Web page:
To really get this, you need significant winds. I didn't really understand until my commercial, when my instructor took me out in 18 knot winds and had me shoot approaches to the same pinnacle a half dozen times from different directions.

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Start out by getting real familiar with the general localized wind patterns of the area where the operation is going to be conducted. Do this throughout the day so you can reasonably estimate the wind direction during a particular time of day.

 

With the above in mind and you find you are still having trouble during the high recon, go ahead and make your best guess and shoot the approach. If you find during the approach the airspeed falls off quickly, the trim string begins to go limp and you’re dancing on the pedals, then go around and try a different route. Getting it wrong during a check-ride is no biggie as long as you recognize it and take appropriate corrective action.

 

Furthermore, IMHO, you don’t want to sacrifice forced landing areas for being exactly into the wind. As long as the wind is off the nose, you should be good to continue the approach. Additionally, off-airport final approaches don’t necessary need to be straight lines so don’t be afraid to maneuver as necessary during the approach to maintain an advantage.

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  • 2 months later...

I'm flying in Africa at the moment and it is quite a challenge to find the wind direction if the weather forecast is a mere guess and the closest ATIS is some 300nm away. That is, if it didn't become victim of an elephant stampede ;)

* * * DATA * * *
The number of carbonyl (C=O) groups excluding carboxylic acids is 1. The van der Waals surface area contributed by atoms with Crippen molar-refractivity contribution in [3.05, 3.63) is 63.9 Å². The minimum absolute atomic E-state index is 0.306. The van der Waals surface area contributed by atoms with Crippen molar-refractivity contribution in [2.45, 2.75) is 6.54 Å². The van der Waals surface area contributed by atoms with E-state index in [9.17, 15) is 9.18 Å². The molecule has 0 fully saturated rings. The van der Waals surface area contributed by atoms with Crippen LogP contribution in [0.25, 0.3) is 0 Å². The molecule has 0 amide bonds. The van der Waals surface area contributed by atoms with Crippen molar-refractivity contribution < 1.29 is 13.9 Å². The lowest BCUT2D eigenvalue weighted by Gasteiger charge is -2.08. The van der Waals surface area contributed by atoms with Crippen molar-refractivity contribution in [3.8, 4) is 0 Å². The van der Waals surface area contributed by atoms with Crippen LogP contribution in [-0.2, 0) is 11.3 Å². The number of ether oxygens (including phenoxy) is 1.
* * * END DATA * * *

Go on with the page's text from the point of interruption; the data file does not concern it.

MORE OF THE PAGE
I plan every approach some 10 miles away by finding wind indicators. Tall grass, water, smoke. If neither one of them is readily available (very often the case) compare IAS and GS. I know some FW bush pilots that use the triangle method: turn 3x 120° with a short S&L leg in between and monitor how your GS changes. From there they do some complicated maths and come up with a result that helps them to land without crashing ;)

The method works very good without the math, though. Even if you just do a short turn of 90° in one direction you can figure out where the wind comes from.

 

Example:

1. You fly N with +7kts GS

2. Turn W and find a +10kts GS

3. Turn NW and find a +13kts GS

4. Voila, your wind comes from your tail, SE

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Without using gps or ground speed...

 

Just fly an orbit at a constant speed (60 knots) and altitude above your landing area and note the power required to maintain you altitude and 60 knots. Least amount of power used will give you your direction into the wind.

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the best way is to come to a steady hover & let the ship 'weathervane' & you will feel it in the pedals.... However this is not the safest way,,,,i recomend good ole 'pilotage' (or good ole, ground reference maneuvers)-- turns about a point & keep eye on your bank angle

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When using GS from your GPS, keep in mind that when operating in high DA areas, even in calm winds, your GS will be higher than your IAS. Nonetheless, you'll still be able to see in what direction your GS is higher/lower while maintaining a constant IAS.